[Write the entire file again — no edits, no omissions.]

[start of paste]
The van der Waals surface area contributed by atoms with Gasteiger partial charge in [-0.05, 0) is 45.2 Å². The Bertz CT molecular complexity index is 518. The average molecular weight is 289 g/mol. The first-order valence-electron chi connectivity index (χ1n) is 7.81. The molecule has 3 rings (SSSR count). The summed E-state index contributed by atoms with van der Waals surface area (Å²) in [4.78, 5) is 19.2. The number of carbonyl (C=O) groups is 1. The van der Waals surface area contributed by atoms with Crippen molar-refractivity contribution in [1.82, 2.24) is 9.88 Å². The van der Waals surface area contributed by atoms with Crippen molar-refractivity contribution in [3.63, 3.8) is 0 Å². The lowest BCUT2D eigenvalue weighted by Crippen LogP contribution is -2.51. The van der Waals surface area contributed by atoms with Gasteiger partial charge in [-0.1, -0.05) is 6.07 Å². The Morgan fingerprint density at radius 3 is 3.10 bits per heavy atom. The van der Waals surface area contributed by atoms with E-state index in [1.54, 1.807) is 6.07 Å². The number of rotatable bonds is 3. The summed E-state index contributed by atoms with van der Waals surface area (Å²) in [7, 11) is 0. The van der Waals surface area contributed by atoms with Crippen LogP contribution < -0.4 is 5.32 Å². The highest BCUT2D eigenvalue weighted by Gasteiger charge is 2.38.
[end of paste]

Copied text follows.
The van der Waals surface area contributed by atoms with Gasteiger partial charge in [-0.05, 0) is 45.2 Å². The Bertz CT molecular complexity index is 518. The average molecular weight is 289 g/mol. The first-order valence-electron chi connectivity index (χ1n) is 7.81. The molecule has 3 rings (SSSR count). The summed E-state index contributed by atoms with van der Waals surface area (Å²) in [4.78, 5) is 19.2. The number of carbonyl (C=O) groups is 1. The van der Waals surface area contributed by atoms with Crippen molar-refractivity contribution in [1.82, 2.24) is 9.88 Å². The van der Waals surface area contributed by atoms with Crippen molar-refractivity contribution in [3.63, 3.8) is 0 Å². The lowest BCUT2D eigenvalue weighted by Crippen LogP contribution is -2.51. The van der Waals surface area contributed by atoms with Gasteiger partial charge in [-0.1, -0.05) is 6.07 Å². The Morgan fingerprint density at radius 3 is 3.10 bits per heavy atom. The van der Waals surface area contributed by atoms with E-state index in [1.54, 1.807) is 6.07 Å². The number of rotatable bonds is 3. The summed E-state index contributed by atoms with van der Waals surface area (Å²) in [7, 11) is 0. The van der Waals surface area contributed by atoms with Crippen LogP contribution < -0.4 is 5.32 Å². The highest BCUT2D eigenvalue weighted by Gasteiger charge is 2.38.